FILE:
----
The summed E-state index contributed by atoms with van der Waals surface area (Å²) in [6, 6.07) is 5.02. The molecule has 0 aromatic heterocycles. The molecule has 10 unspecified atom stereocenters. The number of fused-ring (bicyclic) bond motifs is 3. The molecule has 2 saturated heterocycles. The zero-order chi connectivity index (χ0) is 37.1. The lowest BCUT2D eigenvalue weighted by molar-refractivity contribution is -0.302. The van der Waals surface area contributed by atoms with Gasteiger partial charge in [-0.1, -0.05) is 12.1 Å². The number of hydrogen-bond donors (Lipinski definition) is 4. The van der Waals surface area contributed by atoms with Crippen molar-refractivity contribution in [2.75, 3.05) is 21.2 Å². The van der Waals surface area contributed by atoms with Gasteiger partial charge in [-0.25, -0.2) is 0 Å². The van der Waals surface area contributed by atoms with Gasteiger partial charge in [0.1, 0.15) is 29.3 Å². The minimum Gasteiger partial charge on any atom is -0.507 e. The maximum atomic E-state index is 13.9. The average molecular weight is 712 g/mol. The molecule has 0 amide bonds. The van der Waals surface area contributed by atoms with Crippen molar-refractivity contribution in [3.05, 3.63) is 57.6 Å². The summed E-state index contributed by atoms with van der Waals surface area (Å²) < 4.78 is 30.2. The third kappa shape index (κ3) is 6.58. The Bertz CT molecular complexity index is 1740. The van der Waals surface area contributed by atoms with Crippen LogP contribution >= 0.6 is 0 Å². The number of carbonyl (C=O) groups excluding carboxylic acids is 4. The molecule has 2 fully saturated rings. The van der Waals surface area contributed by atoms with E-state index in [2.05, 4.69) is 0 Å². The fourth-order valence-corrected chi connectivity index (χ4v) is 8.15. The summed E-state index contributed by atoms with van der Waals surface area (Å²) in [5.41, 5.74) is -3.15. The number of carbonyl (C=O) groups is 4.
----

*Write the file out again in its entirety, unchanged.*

The summed E-state index contributed by atoms with van der Waals surface area (Å²) in [6, 6.07) is 5.02. The molecule has 0 aromatic heterocycles. The molecule has 10 unspecified atom stereocenters. The number of fused-ring (bicyclic) bond motifs is 3. The molecule has 2 saturated heterocycles. The zero-order chi connectivity index (χ0) is 37.1. The lowest BCUT2D eigenvalue weighted by molar-refractivity contribution is -0.302. The van der Waals surface area contributed by atoms with Gasteiger partial charge in [-0.1, -0.05) is 12.1 Å². The number of hydrogen-bond donors (Lipinski definition) is 4. The van der Waals surface area contributed by atoms with Crippen molar-refractivity contribution in [2.75, 3.05) is 21.2 Å². The van der Waals surface area contributed by atoms with Gasteiger partial charge in [-0.25, -0.2) is 0 Å². The van der Waals surface area contributed by atoms with Gasteiger partial charge in [0.1, 0.15) is 29.3 Å². The minimum Gasteiger partial charge on any atom is -0.507 e. The maximum atomic E-state index is 13.9. The average molecular weight is 712 g/mol. The molecule has 0 amide bonds. The van der Waals surface area contributed by atoms with Crippen molar-refractivity contribution in [3.05, 3.63) is 57.6 Å². The summed E-state index contributed by atoms with van der Waals surface area (Å²) < 4.78 is 30.2. The third kappa shape index (κ3) is 6.58. The Bertz CT molecular complexity index is 1740. The van der Waals surface area contributed by atoms with Crippen LogP contribution >= 0.6 is 0 Å². The number of carbonyl (C=O) groups excluding carboxylic acids is 4. The molecule has 2 fully saturated rings. The van der Waals surface area contributed by atoms with E-state index in [2.05, 4.69) is 0 Å². The fourth-order valence-corrected chi connectivity index (χ4v) is 8.15. The summed E-state index contributed by atoms with van der Waals surface area (Å²) in [5.41, 5.74) is -3.15. The number of carbonyl (C=O) groups is 4.